The SFFD Team Expands its Search for Hard Evidence of an Ignition Source
The SFFD investigators departed the site on January 29 without finding evidence of any likely ignition device. They returned on February 13, 2015 to expand their search. Within a short period, the team had narrowed its focus to the southwest intersection (about 50 feet from the fire-damaged unit depicted in Photos 2, 4 and 5) of the third-floor hallways.
As seen in following Photos, the investigators removed additional plasterboard at this hallway corner to further expose a steel-encased electrical enclosure (positioned directly below a vertical lightwell shaft bringing natural light down from the roof to the bathroom window of the adjoining apartment) that housed a wide variety of electrical panels, boxes, conduits, and wiring: some dating to original construction circa-1907; others associated with circa-1978 rewiring work replacing the original knob-and-tube system; and yet other equipment that had housed and serviced a cable television “port distribution amplifier”.
The SFFD team later reported:
Ibid., Section 28.8: “The objective of every origin and cause investigation is to establish the cause of the fire and to confirm this finding by identifying and, if possible, recovering the heat source or ignition device.”
Ibid., Section 4.1: “With few exceptions, the proper methodology for a fire or explosion investigation is to first determine and establish the origin(s), then investigate the cause: circumstances, conditions, or agencies that brought the ignition source, fuel, and oxidant together.”
Ibid., Section 19.6.5: “Any hypotheses formulated for the causal factors (e.g., first fuel, ignition source, and ignition sequence), must be based on the analysis of facts. Those facts are derived from evidence, observations, calculations, experiments, and the laws of science. Speculative information cannot be included in the analysis.”
The purpose of a “port distribution amplifier” is to increase the strength and quality of received signals to levels that are greater than the signal losses associated with lengthy distribution systems.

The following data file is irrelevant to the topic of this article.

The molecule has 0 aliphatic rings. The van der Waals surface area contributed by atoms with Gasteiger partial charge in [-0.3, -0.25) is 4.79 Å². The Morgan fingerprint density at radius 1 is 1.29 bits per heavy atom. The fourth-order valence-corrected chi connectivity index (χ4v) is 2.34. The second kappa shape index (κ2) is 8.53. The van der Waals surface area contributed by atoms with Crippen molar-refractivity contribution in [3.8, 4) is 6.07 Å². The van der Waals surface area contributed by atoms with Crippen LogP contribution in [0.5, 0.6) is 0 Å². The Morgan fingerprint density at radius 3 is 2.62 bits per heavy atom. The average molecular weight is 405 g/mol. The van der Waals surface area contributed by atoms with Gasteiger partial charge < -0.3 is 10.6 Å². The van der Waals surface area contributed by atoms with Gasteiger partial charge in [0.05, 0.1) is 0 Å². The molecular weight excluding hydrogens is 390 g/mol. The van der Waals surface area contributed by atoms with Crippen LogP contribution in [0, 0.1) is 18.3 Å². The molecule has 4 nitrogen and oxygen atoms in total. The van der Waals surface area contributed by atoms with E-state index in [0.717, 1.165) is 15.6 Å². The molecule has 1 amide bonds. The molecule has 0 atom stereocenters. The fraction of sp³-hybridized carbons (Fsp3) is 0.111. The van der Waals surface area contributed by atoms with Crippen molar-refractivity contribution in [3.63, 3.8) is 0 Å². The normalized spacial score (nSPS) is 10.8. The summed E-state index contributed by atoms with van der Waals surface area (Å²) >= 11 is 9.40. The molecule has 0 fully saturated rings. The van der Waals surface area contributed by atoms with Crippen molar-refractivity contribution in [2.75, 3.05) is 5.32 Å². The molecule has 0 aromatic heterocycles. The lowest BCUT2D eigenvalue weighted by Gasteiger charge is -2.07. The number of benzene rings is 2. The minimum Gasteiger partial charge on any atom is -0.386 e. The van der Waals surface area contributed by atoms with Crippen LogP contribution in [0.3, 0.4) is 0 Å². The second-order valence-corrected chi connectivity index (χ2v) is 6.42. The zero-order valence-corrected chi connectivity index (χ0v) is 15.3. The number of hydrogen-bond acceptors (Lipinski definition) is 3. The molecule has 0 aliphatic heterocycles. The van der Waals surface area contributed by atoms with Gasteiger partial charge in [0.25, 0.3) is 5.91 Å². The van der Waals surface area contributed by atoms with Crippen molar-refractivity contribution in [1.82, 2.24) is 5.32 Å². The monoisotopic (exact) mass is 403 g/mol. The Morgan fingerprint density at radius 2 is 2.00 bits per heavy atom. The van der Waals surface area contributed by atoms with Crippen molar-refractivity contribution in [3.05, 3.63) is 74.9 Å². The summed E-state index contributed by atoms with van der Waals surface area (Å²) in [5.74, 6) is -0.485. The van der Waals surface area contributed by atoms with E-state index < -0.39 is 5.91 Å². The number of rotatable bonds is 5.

Photo 7 – The SFFD team concluded that an intense fire originating within this steel-encased electrical enclosure had then migrated up the fire-destroyed stud bay (at left) into the ceiling (see Photo 18) – where it then spread throughout the open attic dating to 1907.
Photo 8 – During original construction (circa 1907), this steel-framed electrical enclosure had been encased with steel plating.
Photo 9 – Overlapped steel plates were nailed (no rivets) thru the wood board sheathing into the now-missing wood stud.
Photo 10 – Fire and intense conductive heat (through the steel plating) had consumed the wood board sheathing and stud.
Photo 11 – “Electrical panel” opposite the fire-damaged wall seen in Photos 8 and 9 was moved by Fire Investigator Engler. (Materials that had been stored within this electrical enclosure included suitcases, tires, and paint cans.)
Photo 12 – When the “electrical panel” was moved, the steel plate sprung inward (because it no longer was nailed to the stud).
Photo 13 – When the “electrical panel” was moved, the steel plate sprung inward (because it no longer was nailed to the stud). (SFFD: “We noted the remains of a ‘Port Distribution Amplifier’ and cordage that was extremely fire damaged.”)
Photo 14 – Fire and intense conductive heat (through the steel plating) melted the fiberglass bath in the adjoining bathroom. (Note: no fire damage was found within the lined lightwell located above the fire-ravaged, steel-encased electrical enclosure.)
Photo 15 – While steel plating (at the electrical enclosure) and remnants of this bathroom wall’s original plasterboard can be seen behind the melted fiberglass, the wood stud framing behind this plasterboard was totally destroyed by the intense heat.
Photo 16– The wood stud framing under the melted fiberglass was totally destroyed by the intense heat.